Louder Than Hell: The Definitive Oral History of Metal
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Louder Than Hell: The Definitive Oral History of Metal

3.72 of 5 stars 3.72  ·  rating details  ·  292 ratings  ·  60 reviews
The definitive oral history of heavy metal, Louder Than Hell includes hundreds of interviews with members of Black Sabbath, Megadeth, Korn, Pantera, Van Halen, Limp Bizkit, and many others at the leading edge of this movement.

Louder Than Hell is an examination of the cultural phenomenon of heavy metal, a much-maligned genre that has not only stood the test of time, but has...more
Hardcover, 736 pages
Published May 14th 2013 by It Books
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Paul Gleason
It’s hotter than Hell today, and you’re in dire need of a cold one. You step into your favorite metal club for a quick beer, but the place somehow seems different. The walls – which are usually adorned with neon signs advertising beer – now bear gigantic posters of the covers of some of the best metal albums of all time: Black Sabbath’s Paranoid, Deep Purple’s Machine Head, Judas Priest’s British Steel, Motörhead’s Ace of Spades, AC/DC’s Back in Black, Iron Maiden’s The Number of the Beast, Meta...more
David
Louder than Hell purports to be the definitive oral history of heavy metal, and in style and format it does a decent job. Most of the book is stories told by various musicians, and most of those stories involve some combinations of sex, drugs, violence, or general lawlessness, Yep, sounds like metal.

The book is extraordinarily large and heavy (718 pages, 2lbs 5oz), but would be terrible as an e-book, because the glossy pictures are great (although they are sadly bunched together rather than int...more
Liz
This was a pretty good book on metal, though I think the word "definitive" is a bit optimistic. While I know that the drug/alcohol use is inextricable from the metal scene, I think Wiederhorn focused entirely too much on the "I was so high/drunk/whatever..." stories. More focus on the music itself would have been nice. The last third of the book sort of dragged, but that's only because I have a particular hatred of nu metal, metalcore, and Slipknot. The chapters on early metal, thrash, NWOBHM, d...more
Joshua
I love oral histories related to rock music and Louder Than Hell covers ground on a subject for almost 700 pages that I know very little about: heavy metal. I actually know a little bit on '70s metal, the New Wave of British Heavy Metal and some about the awful "hair" metal phase but quiz me about thrash, death metal, black metal, grindcore, metalcore, speed metal or all the variations and I come up empty. Now I can talk about how wimpy the black metal scene in Norway is currently compared to th...more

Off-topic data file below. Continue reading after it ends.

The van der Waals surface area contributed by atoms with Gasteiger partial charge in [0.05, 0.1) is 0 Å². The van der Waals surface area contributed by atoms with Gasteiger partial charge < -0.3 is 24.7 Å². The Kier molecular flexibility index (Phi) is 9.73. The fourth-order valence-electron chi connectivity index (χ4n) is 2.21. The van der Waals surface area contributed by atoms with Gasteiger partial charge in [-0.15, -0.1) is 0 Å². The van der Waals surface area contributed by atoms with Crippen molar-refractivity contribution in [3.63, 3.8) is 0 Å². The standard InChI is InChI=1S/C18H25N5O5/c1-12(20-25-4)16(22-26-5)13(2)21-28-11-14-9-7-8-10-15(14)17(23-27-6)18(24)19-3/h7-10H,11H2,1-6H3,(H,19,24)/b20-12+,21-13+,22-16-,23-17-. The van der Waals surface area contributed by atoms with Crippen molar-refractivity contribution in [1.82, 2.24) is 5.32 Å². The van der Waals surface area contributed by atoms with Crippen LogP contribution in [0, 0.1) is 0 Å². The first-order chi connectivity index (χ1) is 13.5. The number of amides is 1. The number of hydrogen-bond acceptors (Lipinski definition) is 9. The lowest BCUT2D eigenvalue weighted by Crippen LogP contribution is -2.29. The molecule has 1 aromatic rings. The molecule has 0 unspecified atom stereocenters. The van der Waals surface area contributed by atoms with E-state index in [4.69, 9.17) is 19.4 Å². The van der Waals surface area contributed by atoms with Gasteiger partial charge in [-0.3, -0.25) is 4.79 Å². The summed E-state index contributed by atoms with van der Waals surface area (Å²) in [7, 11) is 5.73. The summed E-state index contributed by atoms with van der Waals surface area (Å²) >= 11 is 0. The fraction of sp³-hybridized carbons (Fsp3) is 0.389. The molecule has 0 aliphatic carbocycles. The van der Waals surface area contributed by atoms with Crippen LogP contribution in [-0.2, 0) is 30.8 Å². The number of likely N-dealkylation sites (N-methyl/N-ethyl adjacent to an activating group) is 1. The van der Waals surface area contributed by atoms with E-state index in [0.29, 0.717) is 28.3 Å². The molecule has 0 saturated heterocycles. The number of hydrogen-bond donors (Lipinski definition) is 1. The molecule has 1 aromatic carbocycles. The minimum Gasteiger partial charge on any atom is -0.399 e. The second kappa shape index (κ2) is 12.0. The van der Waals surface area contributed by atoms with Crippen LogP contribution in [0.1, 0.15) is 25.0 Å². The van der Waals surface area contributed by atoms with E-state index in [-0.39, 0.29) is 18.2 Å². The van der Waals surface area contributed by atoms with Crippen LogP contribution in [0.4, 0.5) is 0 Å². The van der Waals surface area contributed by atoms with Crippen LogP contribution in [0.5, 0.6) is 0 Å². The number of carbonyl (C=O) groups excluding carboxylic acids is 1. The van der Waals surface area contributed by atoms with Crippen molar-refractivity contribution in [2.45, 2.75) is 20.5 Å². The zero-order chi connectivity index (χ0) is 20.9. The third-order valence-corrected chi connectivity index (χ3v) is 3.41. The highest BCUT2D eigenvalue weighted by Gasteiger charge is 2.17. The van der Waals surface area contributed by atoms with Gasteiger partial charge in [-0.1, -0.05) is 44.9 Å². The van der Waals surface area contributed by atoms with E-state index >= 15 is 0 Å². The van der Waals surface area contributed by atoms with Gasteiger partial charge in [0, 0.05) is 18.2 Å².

Chris Lira
A pretty good history of metal, in the words of the musicians, label staff, and the occasional groupie :-) That being said, a section on progressive metal(Dream Theater, Queensryche, Fates Warning, Rush, etc.) was conspicuously absent.
Dave Mason
i am a huge fan of this type of book where they tell the story of a "movement", "event" or "scene", via interviews with the people who were there. the pace is generally fast, there is very little room for filler, and if done right, you hear from a broad range of interesting characters.

as far as LTHTDOHM goes, if you love metal you'll love the book. it was my main soundtrack leading in to my teens and a big part of it through my 20's/30's. metal's impact on me was huge. now that im older and mar...more
Nycdreamin
I was lucky enough to score a copy of "Louder Than Hell: The Definitive Oral History of Metal" for Christmas from a relative who works for a local media outlet (which shall remain nameless). They still had a few promotional copies of the book left so she nabbed one for me. It was a great gift and much appreciated as I was quite aware of it's release back in early 2013, absolutely wanting to read it, but having so far been hesitant to shell out to meet the $32.50 price tag.

The main section of "Lo...more
Bastian Greshake
This book actually started pretty interesting and then went on to become quite boring. While the general interview-style worked fine in the beginning it became pretty boring pretty fast. This is in part because not all of the different metal styles are my cup of tea, but that would be acceptable if it wasn't for the endless repetition.

I mean: How often can you read about excessive drug use (with either people driving themselves to death or plain OD'ing), people starting some kind of violent rag...more
Eduardo